Eventually, Sam edged out onto the tiny platform in full riding kit and the shot was nailed from a helicopter. “That was mental. Absolutely mental,” he says of the opening day’s shooting.

Sam was battling illness on the shoot

A lot of fun was had during the shoot, but it was also extremely challenging. Eight successive days of filming, with the workload often lasting up to 14 hours, was preceded by a less than ideal lead-in to the project for Sam.
Ripping through a dune in the Dubai desert
© Naim Chidiac
“I’d been at Rally Morocco for two weeks, but got food poisoning on the penultimate day,” he reveals. “I flew home for one day, then was straight off to Dubai and we started the shoot the next day.”
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The fact Sam was riding a MX bike instead of his regular enduro set-up meant there was a bit of adapting to do on the first day, and of course there was the unspoken worry that lurked at the back of his – and everyone on the shoot’s – mind: the risk of injury.
Going against the train: Sam passes some of the local camels
© Naim Chidiac
The biggest challenge however came in the least expected form. It wasn’t perching perilously atop the Burj Khalifa, neither was it flying down La Mer beach at full speed, nor ripping up bunkers on the golf course.
“Honestly, the sketchiest thing on the shoot was the tiniest jump in front of the Burj Al Arab,” he remembers. “We wanted to do something there with the Burj in the background. It's just this one bridge jump, but when we got there I realised there was nowhere to land. As soon as I touch down, there was a palm tree and a load of bushes and a hard 90-degree right turn.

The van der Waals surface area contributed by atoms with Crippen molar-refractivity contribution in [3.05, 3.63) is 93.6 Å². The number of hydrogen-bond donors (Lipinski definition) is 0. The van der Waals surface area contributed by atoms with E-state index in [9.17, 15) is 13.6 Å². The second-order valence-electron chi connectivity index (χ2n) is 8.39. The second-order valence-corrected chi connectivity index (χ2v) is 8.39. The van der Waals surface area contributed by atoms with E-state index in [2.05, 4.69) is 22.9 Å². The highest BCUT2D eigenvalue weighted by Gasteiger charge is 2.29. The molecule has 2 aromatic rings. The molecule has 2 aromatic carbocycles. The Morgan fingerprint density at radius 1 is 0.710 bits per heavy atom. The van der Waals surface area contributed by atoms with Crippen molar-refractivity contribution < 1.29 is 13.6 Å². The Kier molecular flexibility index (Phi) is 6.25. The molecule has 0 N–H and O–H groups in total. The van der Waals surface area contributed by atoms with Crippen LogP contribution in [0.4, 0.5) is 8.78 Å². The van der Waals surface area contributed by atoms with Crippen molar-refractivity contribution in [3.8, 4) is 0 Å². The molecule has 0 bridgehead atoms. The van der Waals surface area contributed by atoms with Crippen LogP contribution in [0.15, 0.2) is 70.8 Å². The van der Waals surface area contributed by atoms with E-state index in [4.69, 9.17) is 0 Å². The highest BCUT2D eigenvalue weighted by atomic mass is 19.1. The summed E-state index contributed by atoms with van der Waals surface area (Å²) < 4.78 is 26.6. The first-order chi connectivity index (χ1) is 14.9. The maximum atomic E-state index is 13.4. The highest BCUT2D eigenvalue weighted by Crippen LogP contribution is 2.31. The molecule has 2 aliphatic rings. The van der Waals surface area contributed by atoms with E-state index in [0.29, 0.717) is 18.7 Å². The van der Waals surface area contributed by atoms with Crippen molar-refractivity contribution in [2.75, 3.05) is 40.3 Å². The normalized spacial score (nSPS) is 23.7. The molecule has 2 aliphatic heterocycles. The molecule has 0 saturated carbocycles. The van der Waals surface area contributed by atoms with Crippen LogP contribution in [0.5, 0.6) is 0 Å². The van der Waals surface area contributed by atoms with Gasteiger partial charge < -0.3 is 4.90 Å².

The jump over the bridge at the Burj Al Arab was a hard technical challenge
© Naim Chidiac
“The jump was three times as long as the space I had to stop and turn the bike. That one was probably the smallest and most insignificant jump of the shoot, but I was genuinely scared when I had to run it!”
La Mer beach was a real highlight for Sam, a location that translates spectacularly in the film.
Sam rode around the resort of La Mer, where he had to jump a boat
© Naim Chadiac
“That was really cool. They built a dhow [a sailing boat] for me to jump. It was mad, but also very funny, because we got there and were all set up ready to rip down this tourist beach and jump a boat. Then someone told me I couldn’t damage any of the flowers where I was supposed to do the jump! So we had to improvise a bit and invent a bit of a track between some bushes and trees. It all turned out really cool in the end.”
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This is Sam's favourite film of his career (so far)

Sam’s been on plenty of shoots before, but the burden of expectation made Yalla his most rewarding challenge to date.
All the weight was on my shoulders
“Yalla was another level! I’ve been lucky to be on some crazy shoots before, like the Red Bull Gardians of the Dakar one with the Kamaz trucks and Peugeot car, but this one was so different.
“All the weight was on my shoulders, with the massive set up and big crew. Now it’s me. I need to do my thing! But it all fell into place and went really well – the crew were really experienced and an awesome bunch.”
By comparison, Sam's next challenge is relatively simple: no world record-holding buildings to climb, golf courses to navigate or flowers to swerve. He just has to win the Dakar Rally...
Follow Sam's progress in the Dakar Rally 2022 – and all the action from every classification and stage of the race – on Red Bull TV.